Some of you may remember me. I’ve posted several questions this year about opening my own place. Well…I’m 2 months behind schedule but I’m almost there! All that is really left to do is hire workers, order food and unlock the door. The place looks great, all my food is awesome and the community can’t wait for me to open. WHY am I terrified? One reason is I’m actually afraid of being too busy and it being a total disaster. Another reason is because I have no idea how to prepare the people I hire. Do I hire them and have a couple “trial runs” before I open? Invite friends and family only? Advice please!
One option would be to hire your staff, go through a day or two of “on the cook line” training (I hope you prepared a procedures manual for every menu item, for them to study), and then have a “soft opening”. Only those invited (friends and family are best) will be allowed inside … let them order off the full menu, and ask them to give you 100% honest feedback on everything from the menu, to the HVAC system, to the rest rooms, to newly hired employee preparedness and socialness, to lighting, etc. etc. I know it could be expensive to foot the bill for this entire evening (limit it to 2-3 hours), so you could consider cutting every customer check in half, although it would be better to do the whole thing gratis. Even if you pay for everything, still ring every order up on your POS system to make sure that it’s working right when you will have to rely on it. Then go through your “closing checklist” with everyone before turning off the lights. If your fear of being too busy is realized, my suggestion would be to let folks know that you’re still working through your systems and that you’re sorry for the wait, but you think they will be pleased with the final product. Good luck, and give us some feedback on what you did and how the first few opening days went.
I’m in total agreement with “Piedad” I like to spend the better part of a week prior to a QUIET (soft) opening where the staff gets to practice making pizzas (gratis) for neighboring businesses, banks, etc. This will provide them with some practice time and allow you to study the work flow, then proceed to the invitation night. The last store that I opened we discovered a flaw in the way the work area was set-up so we made the necessary changes (just moving things around) and the work flow improved dramatically. For a QUIET opening, no fanfare, no signs, just a simple printed sign on the door that reads “OPEN”, trust me, they’ll know you’re open. After a week or so, (you’ll know when you’re comfortable) turn the big lighted “OPEN” sign on. Of the last four stores that I opened, none of them ever did any type of “grand opening”, no need to. Remember the costs associated with that week or so of practicing, take the cost out of your advertising budget. If done properly, you’ll have all the business you can handle without the big bucks advertising.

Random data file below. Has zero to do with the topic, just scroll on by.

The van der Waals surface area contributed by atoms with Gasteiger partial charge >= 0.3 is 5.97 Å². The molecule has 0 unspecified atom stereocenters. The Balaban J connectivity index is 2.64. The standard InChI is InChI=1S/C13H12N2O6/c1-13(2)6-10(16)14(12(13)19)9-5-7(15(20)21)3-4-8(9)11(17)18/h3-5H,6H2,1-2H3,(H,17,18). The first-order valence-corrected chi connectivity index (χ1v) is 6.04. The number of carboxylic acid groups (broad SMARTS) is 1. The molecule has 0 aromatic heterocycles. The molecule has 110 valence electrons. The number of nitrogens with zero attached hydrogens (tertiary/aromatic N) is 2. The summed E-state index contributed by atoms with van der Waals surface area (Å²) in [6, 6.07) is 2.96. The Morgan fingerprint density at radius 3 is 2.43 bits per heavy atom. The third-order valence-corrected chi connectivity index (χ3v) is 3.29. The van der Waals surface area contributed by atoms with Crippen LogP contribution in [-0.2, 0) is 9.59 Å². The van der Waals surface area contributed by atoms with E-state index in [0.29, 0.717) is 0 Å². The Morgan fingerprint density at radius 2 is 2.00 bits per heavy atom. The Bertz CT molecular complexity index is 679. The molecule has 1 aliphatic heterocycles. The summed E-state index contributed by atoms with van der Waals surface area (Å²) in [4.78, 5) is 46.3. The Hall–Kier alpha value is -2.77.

One last thing: Repeat after me “I will not micro-manage my staff”. Just make sure they have the training needed to accomplish their tasks, provide guidance when needed, help bail when the ship starts taking on water, but otherwise, learn to stay out of their way, and don’t forget that ever important pat on the back (not yours, theirs), yours will come later when you decide to take your first vacation a year after opening.
Tom Lehmann/The Dough Doctor
Fear is a good thing, it means you understand the weight of what you’re undertaking. It’s the guys that come on here and refuse to consider the possibility of failure or problems that worry me.
Yeah, trial runs like Piedad and a soft opening before any grand like Tom suggested are great advice. +1!
Oh yeah, almost forgot … a few days before you will be open to the public, give a “head’s up” to your lenders, investors, family benefactors, folks who participated in the buildout (HVAC guys like pizza too), the sign guy, the printer, painters … anyone who contributed to your effort. They will want to show off their talents to others. And the money folks will get an inkling of why it is that they believe in you. Make the excitement work for you … you’ve done a great job of coordinating this many-faceted organism to fruition, so now’s the time to share that excitement. Good luck, and go get em.